A Democracy of Images

Sonya Noskowiak, Calla Lily, ca. 1930s

 

 

Edward Weston, Pepper No.30, 1930

 

 

 

Robert K. Hower, July 4th Celebration, Louisville, Jefferson County, KY, 1976


John Pfahl, Goodyear #5, 1989

 

 

 

Robert Disraeli, Cold Day on Cherry Street. 1932

 

 

Walker Evans, Kitchen Wall, Alabama Farmstead, 1936

 

 

 

Barbara Kasten, Photogenic Painting Untitled 1974, 1974

 

 

 

John K. Rose, James A. Garfield, Chief of Apaches, 1900

Deborah Luster, 01-26 Location. 1800 Leonidas Street (Carrollton) Date(s). July 14, 2009 7:55 a.m. Name(s). Brian Christopher Smith (22) Notes. Face up with multiple gunshot wounds., 2008-2012

This photograph, from a series that documents contemporary and historical homicide sites in New Orleans, presents Deborah Luster’s interpretation of the last view of the crime victim lying face up on the ground. The title is the entry from the New Orleans Police blotter, but the photograph is Luster’s meditation on looking, seeing, and the power of images to haunt our imagination.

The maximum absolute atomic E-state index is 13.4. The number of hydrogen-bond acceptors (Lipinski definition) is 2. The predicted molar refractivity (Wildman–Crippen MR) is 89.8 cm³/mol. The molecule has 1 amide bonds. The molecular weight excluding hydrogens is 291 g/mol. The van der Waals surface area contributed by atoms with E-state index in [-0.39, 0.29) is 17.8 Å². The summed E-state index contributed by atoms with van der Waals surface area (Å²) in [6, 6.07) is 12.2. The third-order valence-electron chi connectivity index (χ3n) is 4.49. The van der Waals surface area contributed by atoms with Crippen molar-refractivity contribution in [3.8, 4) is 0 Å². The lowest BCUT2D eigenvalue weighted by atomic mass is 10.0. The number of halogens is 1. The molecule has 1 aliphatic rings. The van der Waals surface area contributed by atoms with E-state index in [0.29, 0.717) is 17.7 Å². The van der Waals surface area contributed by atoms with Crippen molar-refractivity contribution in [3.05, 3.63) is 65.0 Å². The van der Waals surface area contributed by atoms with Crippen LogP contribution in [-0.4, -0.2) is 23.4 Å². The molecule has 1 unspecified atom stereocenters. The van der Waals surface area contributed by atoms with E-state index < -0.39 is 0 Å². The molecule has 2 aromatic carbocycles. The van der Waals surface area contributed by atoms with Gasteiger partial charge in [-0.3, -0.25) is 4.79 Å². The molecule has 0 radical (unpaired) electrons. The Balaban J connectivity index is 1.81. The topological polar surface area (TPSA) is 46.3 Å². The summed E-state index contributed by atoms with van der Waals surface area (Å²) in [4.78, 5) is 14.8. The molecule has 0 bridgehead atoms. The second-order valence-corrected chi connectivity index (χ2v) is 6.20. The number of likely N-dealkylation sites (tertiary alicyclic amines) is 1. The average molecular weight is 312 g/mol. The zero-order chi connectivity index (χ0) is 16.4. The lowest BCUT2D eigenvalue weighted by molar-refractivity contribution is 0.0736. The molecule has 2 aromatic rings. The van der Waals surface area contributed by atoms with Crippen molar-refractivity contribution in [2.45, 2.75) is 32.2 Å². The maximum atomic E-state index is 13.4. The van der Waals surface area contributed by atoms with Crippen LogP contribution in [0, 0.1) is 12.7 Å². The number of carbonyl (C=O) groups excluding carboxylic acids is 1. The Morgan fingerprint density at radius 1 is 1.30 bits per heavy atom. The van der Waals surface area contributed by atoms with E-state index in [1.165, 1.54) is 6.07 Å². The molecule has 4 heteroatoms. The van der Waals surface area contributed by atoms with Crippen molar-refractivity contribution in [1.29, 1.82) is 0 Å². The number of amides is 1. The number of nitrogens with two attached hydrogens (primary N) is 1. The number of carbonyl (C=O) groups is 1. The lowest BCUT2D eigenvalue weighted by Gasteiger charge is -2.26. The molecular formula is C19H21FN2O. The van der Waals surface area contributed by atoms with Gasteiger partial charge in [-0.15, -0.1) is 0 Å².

A Democracy of Images: Photographs from the Smithsonian American Art Museum

The photographs presented here are selected from the approximately 7,000 images collected since the museum’s photography program began thirty years ago, in 1983. Ranging from daguerreotype to digital, they depict the American experience and are loosely grouped around four ideas: American Characters, Spiritual Frontier, America Inhabited, and Imagination at Work.

The title A Democracy of Images refers to Walt Whitman’s belief that photography was a quintessentially American activity, rooted in everyday people and ordinary things and presented in a straightforward way. Known as the “poet of democracy,” Whitman wrote after visiting a daguerreotype studio in 1846: “You will see more lifethere—more variety, more human nature, more artistic beauty. . . than in any spot we know.” At the time of Whitman’s death, in 1892, George Eastman had just introduced mass market photography when he put an affordable box camera into the hands of thousands of Americans. The ability to capture an instant of lasting importance and fundamental truth mesmerized Americans then and continues to inspire photographers working today.

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